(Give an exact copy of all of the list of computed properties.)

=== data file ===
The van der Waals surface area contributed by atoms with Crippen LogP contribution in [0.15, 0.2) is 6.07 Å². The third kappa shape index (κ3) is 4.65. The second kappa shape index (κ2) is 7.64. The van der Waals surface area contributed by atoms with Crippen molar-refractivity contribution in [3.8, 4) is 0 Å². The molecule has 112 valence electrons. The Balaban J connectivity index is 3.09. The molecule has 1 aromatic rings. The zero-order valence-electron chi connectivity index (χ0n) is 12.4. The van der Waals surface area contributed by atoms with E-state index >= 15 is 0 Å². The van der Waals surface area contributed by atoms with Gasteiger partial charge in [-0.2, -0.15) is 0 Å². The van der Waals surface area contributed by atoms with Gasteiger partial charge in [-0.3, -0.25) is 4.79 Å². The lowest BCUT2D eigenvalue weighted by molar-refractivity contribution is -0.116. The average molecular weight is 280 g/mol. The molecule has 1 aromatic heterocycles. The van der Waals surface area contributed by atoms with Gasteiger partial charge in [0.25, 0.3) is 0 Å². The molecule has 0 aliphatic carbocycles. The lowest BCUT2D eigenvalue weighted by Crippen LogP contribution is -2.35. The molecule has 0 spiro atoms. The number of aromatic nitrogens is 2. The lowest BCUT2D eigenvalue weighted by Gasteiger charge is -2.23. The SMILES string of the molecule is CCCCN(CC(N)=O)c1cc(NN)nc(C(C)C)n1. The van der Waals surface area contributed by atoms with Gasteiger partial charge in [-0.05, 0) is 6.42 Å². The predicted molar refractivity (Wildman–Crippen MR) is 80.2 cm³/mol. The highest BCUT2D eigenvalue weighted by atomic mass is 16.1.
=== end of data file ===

The van der Waals surface area contributed by atoms with Crippen LogP contribution in [0.15, 0.2) is 6.07 Å². The third kappa shape index (κ3) is 4.65. The second kappa shape index (κ2) is 7.64. The van der Waals surface area contributed by atoms with Crippen molar-refractivity contribution in [3.8, 4) is 0 Å². The molecule has 112 valence electrons. The Balaban J connectivity index is 3.09. The molecule has 1 aromatic rings. The zero-order valence-electron chi connectivity index (χ0n) is 12.4. The van der Waals surface area contributed by atoms with E-state index >= 15 is 0 Å². The van der Waals surface area contributed by atoms with Gasteiger partial charge in [-0.2, -0.15) is 0 Å². The van der Waals surface area contributed by atoms with Gasteiger partial charge in [-0.3, -0.25) is 4.79 Å². The lowest BCUT2D eigenvalue weighted by molar-refractivity contribution is -0.116. The average molecular weight is 280 g/mol. The molecule has 1 aromatic heterocycles. The van der Waals surface area contributed by atoms with Gasteiger partial charge in [0.25, 0.3) is 0 Å². The molecule has 0 aliphatic carbocycles. The lowest BCUT2D eigenvalue weighted by Crippen LogP contribution is -2.35. The molecule has 0 spiro atoms. The number of aromatic nitrogens is 2. The lowest BCUT2D eigenvalue weighted by Gasteiger charge is -2.23. The SMILES string of the molecule is CCCCN(CC(N)=O)c1cc(NN)nc(C(C)C)n1. The van der Waals surface area contributed by atoms with Gasteiger partial charge in [-0.05, 0) is 6.42 Å². The predicted molar refractivity (Wildman–Crippen MR) is 80.2 cm³/mol. The highest BCUT2D eigenvalue weighted by atomic mass is 16.1.